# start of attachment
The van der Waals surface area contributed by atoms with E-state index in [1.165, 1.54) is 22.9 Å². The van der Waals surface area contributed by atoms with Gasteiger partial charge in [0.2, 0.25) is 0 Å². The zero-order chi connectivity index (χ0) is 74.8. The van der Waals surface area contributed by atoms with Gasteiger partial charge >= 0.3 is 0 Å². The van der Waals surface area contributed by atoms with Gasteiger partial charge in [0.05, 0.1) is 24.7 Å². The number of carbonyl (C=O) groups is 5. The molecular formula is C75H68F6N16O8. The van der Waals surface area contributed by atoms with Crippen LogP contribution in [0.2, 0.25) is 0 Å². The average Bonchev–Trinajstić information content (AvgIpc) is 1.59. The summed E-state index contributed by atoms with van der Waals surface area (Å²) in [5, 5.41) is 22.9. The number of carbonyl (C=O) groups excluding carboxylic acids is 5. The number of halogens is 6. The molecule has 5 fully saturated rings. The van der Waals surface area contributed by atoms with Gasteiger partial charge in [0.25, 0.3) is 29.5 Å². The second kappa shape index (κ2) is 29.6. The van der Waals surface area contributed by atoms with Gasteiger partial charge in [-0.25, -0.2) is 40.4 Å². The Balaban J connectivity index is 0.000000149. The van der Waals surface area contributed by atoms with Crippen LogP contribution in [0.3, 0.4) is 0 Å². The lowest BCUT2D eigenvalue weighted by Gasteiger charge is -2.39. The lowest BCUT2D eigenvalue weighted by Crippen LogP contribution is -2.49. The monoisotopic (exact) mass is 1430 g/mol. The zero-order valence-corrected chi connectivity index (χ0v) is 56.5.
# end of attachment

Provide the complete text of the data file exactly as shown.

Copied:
The van der Waals surface area contributed by atoms with E-state index in [1.165, 1.54) is 22.9 Å². The van der Waals surface area contributed by atoms with Gasteiger partial charge in [0.2, 0.25) is 0 Å². The zero-order chi connectivity index (χ0) is 74.8. The van der Waals surface area contributed by atoms with Gasteiger partial charge >= 0.3 is 0 Å². The van der Waals surface area contributed by atoms with Gasteiger partial charge in [0.05, 0.1) is 24.7 Å². The number of carbonyl (C=O) groups is 5. The molecular formula is C75H68F6N16O8. The van der Waals surface area contributed by atoms with Crippen LogP contribution in [0.2, 0.25) is 0 Å². The average Bonchev–Trinajstić information content (AvgIpc) is 1.59. The summed E-state index contributed by atoms with van der Waals surface area (Å²) in [5, 5.41) is 22.9. The number of carbonyl (C=O) groups excluding carboxylic acids is 5. The number of halogens is 6. The molecule has 5 fully saturated rings. The van der Waals surface area contributed by atoms with Gasteiger partial charge in [0.25, 0.3) is 29.5 Å². The second kappa shape index (κ2) is 29.6. The van der Waals surface area contributed by atoms with Gasteiger partial charge in [-0.25, -0.2) is 40.4 Å². The Balaban J connectivity index is 0.000000149. The van der Waals surface area contributed by atoms with Crippen LogP contribution in [0.3, 0.4) is 0 Å². The lowest BCUT2D eigenvalue weighted by Gasteiger charge is -2.39. The lowest BCUT2D eigenvalue weighted by Crippen LogP contribution is -2.49. The monoisotopic (exact) mass is 1430 g/mol. The zero-order valence-corrected chi connectivity index (χ0v) is 56.5.